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Britain, Brazil Support Argentina's Austerity Plan - 2001-08-01


The leaders of Britain and Brazil have pledged their support for the latest economic austerity measures taken by Argentina's embattled President, Fernando de la Rua, who is struggling to pull his country out of a deep economic crisis. The pledges of support came Wednesday when the three leaders met in southern Brazil.

The meeting in the southern Brazilian city of Foz do Iguacu came at the end of Prime Minister Tony Blair's three-day visit to Brazil. After touring the huge Iguazu waterfalls with Brazilian President Fernando Henrique Cardoso at his side, the two leaders had lunch with President de la Rua to discuss the situation in Argentina.

On Monday, the Argentine Senate approved a government-sponsored economic austerity package which cuts public sector wages and pensions by 13 percent and imposes other measures aimed at reducing the country's huge public debt. The austerity program is the latest effort by the de la Rua government to avoid defaulting on Argentina's $128 billion debt while trying to pull the country out of a deep recession.

Mr. de la Rua's economic policies have provoked increasing social unrest - with the latest such outbreak ocurring Tuesday when tens of thousands of unemployed workers blocked Argentina's roads and highways in a coordinated protest. At the same time, many international investors are expressing skepticism about the government measures, saying the budget cuts have not gone far enough.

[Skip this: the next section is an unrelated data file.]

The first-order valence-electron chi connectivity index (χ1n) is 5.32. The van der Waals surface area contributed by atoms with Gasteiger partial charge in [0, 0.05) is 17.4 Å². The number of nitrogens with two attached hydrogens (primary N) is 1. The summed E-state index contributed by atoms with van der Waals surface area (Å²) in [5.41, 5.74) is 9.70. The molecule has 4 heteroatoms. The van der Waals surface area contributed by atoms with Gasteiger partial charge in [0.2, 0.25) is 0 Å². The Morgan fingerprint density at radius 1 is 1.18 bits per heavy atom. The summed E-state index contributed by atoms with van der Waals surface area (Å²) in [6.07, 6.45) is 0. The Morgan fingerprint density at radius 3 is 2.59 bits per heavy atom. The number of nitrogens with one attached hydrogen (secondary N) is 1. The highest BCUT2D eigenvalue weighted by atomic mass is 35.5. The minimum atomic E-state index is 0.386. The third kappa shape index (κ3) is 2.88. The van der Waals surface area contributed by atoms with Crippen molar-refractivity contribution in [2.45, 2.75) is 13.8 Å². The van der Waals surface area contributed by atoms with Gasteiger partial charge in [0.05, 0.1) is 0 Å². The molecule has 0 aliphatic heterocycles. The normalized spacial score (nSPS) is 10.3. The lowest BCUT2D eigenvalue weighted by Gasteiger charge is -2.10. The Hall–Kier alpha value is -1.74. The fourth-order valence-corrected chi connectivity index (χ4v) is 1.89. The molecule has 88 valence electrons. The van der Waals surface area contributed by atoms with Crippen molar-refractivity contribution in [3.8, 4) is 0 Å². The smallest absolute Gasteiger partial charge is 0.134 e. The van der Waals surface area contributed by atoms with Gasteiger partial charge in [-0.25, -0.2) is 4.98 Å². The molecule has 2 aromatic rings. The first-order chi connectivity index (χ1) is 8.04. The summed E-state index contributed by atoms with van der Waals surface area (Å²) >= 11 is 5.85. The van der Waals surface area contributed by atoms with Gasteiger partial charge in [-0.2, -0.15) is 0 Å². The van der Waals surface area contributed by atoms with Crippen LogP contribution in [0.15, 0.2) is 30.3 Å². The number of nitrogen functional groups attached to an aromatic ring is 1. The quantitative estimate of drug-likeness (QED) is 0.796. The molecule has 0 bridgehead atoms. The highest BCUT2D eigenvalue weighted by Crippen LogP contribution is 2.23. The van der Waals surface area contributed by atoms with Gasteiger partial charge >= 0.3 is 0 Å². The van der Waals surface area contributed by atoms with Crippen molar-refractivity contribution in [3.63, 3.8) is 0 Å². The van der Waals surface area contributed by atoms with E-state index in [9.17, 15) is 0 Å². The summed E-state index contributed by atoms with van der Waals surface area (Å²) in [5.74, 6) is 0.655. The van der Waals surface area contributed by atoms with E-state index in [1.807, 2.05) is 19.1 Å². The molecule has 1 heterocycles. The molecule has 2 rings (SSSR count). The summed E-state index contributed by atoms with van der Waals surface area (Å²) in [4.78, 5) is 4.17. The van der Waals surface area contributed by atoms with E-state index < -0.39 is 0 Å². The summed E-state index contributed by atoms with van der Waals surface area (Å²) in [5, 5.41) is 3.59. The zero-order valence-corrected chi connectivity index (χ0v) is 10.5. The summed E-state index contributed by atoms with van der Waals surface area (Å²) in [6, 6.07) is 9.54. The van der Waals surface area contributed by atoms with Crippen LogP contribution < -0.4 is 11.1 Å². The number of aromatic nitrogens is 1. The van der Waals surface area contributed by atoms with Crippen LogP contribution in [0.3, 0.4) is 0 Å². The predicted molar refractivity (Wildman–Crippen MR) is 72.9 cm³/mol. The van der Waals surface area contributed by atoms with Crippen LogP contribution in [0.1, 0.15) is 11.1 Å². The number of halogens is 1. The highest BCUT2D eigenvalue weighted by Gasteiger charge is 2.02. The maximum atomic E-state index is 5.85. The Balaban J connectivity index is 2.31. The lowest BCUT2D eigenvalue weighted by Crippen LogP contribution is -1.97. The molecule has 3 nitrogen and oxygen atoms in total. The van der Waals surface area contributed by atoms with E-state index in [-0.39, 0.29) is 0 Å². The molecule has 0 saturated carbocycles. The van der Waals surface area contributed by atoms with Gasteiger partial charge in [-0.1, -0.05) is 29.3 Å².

It is in this context that Prime Minister Blair and President Cardoso voiced their strong support Wednesday for Mr. de la Rua's policies. In a brief statement, Mr. Blair underscored the importance of the Argentine Senate vote Monday approving the government's latest austerity package. "This is a moment where it is important that we show support and solidarity with Argentina and the difficult circumstances that it faces," Mr. Blair said, "and the vote the other evening and the reform program are big steps of progress and I hope they will be recognized as such by the world."

In response, President de la Rua expressed his gratitude at the words of support, describing them as "extremely valuable." He said Argentina is passing through what he called a "transitory" period, in which its current difficulties will be overcome.

Following the luncheon in Foz de Iguacu, Prime Minister Blair crossed the border into Argentina to hold a second meeting with President de la Rua. The visit marks the first time a British leader has stepped on Argentine soil since the two countries fought against each other in the 1982 war over the Falklands Islands.

Prime Minister Blair winds up his trip to Latin America and the Caribbean later this week in Mexico.

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